Hailing from Assam, Dr Kushal Konwar Sarma is the Head of the Department of Surgery, College of Veterinary Science, AAU, Khanapara. Widely known as ‘Elephant Doctor’, he was recently awarded the 2019 Padma Shri Award by the Government of India for his outstanding contribution in the field of wildlife treatment and Asian Elephant conservation. According to reports, Dr Sarma has travelled around 5 lakh kilometres, mostly in the jungles of Assam, and has spent countless weekends, treating and taming nearly 10,000 elephants.
How do you think this award will boost the work you are involved in?
I am blessed and honoured to be bestowed the Padma Shri award; it was unexpected. This award has given a big push to my work, encouraging me to take up more elephant conservation work. It has, in a sense, increased my responsibility towards elephants. I hope that this honour will also inspire more people to work on elephant conservation, or wildlife conservation in general.
How and when did you start working with elephants in Assam? How many elephants have you helped till date?
Since my childhood, I had an emotional connection with elephants. We had an elephant named Lakshmi at our home with whom I used to play around. When I reached high school, she died of an infection. I was shaken by her death. I would dream of elephants almost every night. That time, I did not know that elephants were going to become part of my destiny.
After completing higher secondary from Cotton College, I took admission in the College of Veterinary Science. After graduating, I pursued masters in veterinary surgery. That was when I came across elephants once again, after all those years. Treating elephants was part of our curriculum, and my past bond with Lakshmi made me more dedicated towards treating them. It has been more than 30 years now, and every year, I handle over 700-800 elephants. I never tire of helping elephants. It actually brings me immense joy.
Share a little about treating elephants in the forests, and the challenges you have to face?
Challenges for treating elephants vary from place to place. Many people think that anyone can tranquilize an elephant. But it is the job of a theoretically skilled and sound person. My biggest problem right now is that I do not have a good field-worthy vehicle for wildlife programmes. It will be really helpful if I get some funding for the same. Also, when you are working on wildlife, technical challenges are common. But personally, I don’t think it is a very big challenge. Educating people about elephant behaviour is the newest challenge that we have come across.
You spend your weekends treating elephants. How do you balance professional commitments and personal life?
On weekdays, I need to be present at the department of my college, and so, on weekends, I along with my team, spend in the service of elephants, either sick or those gone rogue across Assam. I have also travelled across East India to look after elephants in different forests and parks, which come under the administrative authority of different State governments. To be honest, sometimes it gets tough to manage both. But I don’t like to compromise with my professional duties, and I don’t mind spending most of my holidays helping and caring for elephants in the fields.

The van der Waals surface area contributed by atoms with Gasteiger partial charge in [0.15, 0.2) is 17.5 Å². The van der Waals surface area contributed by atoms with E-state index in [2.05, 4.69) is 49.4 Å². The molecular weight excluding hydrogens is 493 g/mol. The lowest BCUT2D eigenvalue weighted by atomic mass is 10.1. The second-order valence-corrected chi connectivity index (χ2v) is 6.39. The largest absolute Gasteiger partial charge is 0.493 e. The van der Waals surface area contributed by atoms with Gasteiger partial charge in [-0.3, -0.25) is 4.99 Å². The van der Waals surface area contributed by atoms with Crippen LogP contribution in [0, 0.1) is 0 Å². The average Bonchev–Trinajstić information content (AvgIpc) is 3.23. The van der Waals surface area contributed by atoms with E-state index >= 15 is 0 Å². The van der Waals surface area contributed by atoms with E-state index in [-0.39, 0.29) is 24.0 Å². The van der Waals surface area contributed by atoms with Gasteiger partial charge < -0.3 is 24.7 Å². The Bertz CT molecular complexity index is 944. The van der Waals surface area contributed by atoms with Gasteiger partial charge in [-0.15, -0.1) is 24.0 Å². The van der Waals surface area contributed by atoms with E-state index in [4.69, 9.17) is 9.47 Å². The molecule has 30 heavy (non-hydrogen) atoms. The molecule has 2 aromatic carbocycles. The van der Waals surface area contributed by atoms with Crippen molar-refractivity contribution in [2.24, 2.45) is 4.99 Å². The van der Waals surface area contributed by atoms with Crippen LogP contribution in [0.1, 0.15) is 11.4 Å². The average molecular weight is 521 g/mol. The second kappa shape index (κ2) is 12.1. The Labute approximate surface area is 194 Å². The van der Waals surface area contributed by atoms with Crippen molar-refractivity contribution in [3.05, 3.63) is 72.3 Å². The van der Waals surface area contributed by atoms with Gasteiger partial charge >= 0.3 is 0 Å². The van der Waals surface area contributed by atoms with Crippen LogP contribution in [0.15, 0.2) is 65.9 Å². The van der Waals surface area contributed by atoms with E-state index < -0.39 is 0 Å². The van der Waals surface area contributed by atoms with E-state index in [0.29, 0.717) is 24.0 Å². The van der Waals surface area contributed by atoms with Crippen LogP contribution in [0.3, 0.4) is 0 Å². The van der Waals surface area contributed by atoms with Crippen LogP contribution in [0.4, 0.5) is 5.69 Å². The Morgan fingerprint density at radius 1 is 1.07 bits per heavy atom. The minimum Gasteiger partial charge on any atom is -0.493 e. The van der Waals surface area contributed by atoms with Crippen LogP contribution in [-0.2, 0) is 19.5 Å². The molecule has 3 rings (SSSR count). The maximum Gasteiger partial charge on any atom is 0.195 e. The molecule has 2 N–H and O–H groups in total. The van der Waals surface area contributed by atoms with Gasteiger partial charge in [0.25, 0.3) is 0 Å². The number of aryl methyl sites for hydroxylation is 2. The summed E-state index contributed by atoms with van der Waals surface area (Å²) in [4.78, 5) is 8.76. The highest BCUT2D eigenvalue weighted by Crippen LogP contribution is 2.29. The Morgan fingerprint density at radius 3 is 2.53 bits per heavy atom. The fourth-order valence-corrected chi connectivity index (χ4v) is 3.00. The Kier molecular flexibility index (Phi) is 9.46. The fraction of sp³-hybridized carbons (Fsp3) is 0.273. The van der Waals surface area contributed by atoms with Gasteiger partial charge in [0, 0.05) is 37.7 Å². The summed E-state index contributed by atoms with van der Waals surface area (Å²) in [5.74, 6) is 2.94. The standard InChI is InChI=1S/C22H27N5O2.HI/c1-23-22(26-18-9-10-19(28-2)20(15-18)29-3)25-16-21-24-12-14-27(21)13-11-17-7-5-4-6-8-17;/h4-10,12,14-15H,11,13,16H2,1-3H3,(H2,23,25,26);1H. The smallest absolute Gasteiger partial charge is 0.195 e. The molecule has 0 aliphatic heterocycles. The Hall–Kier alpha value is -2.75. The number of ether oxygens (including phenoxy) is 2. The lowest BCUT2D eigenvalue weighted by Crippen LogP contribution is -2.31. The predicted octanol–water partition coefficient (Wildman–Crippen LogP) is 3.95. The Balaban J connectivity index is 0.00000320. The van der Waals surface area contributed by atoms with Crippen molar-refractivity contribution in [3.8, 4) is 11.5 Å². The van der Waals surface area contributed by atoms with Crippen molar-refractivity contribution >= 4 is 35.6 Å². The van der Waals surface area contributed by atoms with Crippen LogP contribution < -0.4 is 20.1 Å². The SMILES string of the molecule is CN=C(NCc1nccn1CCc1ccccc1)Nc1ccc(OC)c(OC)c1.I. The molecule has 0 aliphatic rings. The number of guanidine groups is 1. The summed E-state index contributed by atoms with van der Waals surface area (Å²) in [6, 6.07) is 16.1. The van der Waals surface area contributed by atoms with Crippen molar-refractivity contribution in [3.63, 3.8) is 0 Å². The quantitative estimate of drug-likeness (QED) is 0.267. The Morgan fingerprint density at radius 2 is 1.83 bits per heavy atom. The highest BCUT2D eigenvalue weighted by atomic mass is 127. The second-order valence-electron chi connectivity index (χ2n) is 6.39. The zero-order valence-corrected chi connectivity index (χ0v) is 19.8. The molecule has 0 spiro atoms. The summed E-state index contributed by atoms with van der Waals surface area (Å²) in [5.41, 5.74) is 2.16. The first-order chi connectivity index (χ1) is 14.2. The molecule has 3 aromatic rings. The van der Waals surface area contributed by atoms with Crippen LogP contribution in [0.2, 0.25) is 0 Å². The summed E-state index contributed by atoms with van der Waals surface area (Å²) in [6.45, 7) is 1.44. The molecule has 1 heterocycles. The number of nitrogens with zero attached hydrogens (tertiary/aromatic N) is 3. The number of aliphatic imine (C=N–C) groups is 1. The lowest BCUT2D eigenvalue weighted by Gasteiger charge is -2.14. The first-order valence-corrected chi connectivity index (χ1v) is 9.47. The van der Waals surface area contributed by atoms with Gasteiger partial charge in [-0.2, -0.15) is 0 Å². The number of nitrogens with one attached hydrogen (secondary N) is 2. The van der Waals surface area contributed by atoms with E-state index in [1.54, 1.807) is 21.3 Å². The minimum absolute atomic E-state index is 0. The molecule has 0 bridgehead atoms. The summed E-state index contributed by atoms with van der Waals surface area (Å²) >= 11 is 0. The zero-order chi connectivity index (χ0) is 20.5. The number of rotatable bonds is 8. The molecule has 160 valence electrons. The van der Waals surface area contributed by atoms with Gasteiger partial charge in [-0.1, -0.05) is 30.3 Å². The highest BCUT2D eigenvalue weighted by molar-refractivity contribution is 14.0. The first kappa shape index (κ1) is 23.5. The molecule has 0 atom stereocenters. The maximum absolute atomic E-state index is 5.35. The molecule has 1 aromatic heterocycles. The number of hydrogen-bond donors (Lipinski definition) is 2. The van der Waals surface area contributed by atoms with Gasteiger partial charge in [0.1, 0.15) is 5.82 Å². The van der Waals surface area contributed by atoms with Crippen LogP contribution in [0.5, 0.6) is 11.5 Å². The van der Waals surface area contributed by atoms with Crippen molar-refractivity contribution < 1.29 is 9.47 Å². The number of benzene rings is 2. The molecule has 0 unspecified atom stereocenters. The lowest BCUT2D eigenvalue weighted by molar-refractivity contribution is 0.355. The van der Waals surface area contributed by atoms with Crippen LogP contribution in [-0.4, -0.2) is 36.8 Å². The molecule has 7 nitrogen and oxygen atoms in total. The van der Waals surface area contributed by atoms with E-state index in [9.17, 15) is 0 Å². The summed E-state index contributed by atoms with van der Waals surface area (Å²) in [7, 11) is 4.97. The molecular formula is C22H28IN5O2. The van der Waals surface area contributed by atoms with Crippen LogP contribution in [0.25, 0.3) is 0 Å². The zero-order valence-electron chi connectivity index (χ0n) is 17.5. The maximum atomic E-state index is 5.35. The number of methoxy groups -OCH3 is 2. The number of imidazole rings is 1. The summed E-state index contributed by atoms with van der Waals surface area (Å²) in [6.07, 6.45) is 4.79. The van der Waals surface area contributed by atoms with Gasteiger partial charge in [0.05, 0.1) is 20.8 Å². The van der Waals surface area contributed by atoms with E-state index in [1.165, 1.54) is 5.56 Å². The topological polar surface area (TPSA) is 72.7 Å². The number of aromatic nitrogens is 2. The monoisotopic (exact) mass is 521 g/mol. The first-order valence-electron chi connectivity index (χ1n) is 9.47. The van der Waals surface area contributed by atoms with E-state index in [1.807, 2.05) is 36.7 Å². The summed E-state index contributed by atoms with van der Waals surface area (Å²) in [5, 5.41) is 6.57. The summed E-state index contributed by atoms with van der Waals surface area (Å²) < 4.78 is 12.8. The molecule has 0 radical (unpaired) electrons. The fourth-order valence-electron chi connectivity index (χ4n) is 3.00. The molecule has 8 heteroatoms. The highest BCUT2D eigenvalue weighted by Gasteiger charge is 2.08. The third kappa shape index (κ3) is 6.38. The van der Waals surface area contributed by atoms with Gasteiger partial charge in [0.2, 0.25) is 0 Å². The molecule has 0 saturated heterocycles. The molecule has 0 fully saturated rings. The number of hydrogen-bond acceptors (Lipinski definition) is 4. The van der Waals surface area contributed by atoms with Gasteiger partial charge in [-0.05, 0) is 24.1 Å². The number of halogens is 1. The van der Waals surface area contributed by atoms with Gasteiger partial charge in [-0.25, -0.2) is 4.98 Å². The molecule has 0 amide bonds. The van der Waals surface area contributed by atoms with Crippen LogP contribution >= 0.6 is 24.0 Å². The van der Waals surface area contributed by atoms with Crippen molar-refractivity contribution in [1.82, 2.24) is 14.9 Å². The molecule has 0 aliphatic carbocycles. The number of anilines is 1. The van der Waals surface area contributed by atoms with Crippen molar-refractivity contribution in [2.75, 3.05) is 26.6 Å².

Your thoughts on the man-elephant conflict in Assam? What do you think will help to minimize the conflict?
Man-elephant conflict cannot be stopped immediately, since the issue has developed over many years in Assam. Primarily, I think the growth of human population is responsible for the same. The growing human population has invaded the forest. Things will get worse if we do not take serious measures to stop forest invasion in Assam, and other states in the Northeast.
Humans just go and encroach upon forests, and deny animals their rights to the land. Right now, it is a competition for space. Physical barriers and fences are unlikely to work against elephants as they are major herbivores. People need to understand that every mature elephant needs 200-300 kg of grass every day and equal amounts of water to thrive. Since the forests are getting smaller and smaller day-by-day, they do not get enough food inside the forest, which affects their behaviour and forces them to come out to sugarcane mazes and paddy fields, looking for food. We have to stop expansion that come at the cost of destroying wildlife habitats.
Can you share a little about your ongoing projects?
I am directly or indirectly involved with many projects relating to veterinary. As a faculty of the college, we have to work on many sponsored projects of the Veterinary College. Also, I am working with many NGOs in the region who work on man-elephant conflicts. Some of my ongoing projects are currently operational with the Corbett Foundation in Kaziranga. In addition to that, I have some projects lined up with the two agencies namely World Wide Fund (WWF) and United States Fish and Wildlife Service. These organisations have helped me with funding many times. I make use of funds allotted by the authorities of these organisations, and combine with funds from my own pocket to run projects successfully.
Wildlife conservation is a highly technical subject, and the veterinary profession can contribute immensely to the same. But, we do not have an institution in India. I appeal to the authorities to establish at least one institute of wildlife health in India, so that we can train the new generation. If the government can do that, it will be my greatest achievement.
By Manjum Mahanta
This feature was first published in Eclectic Northeast March 2020 issue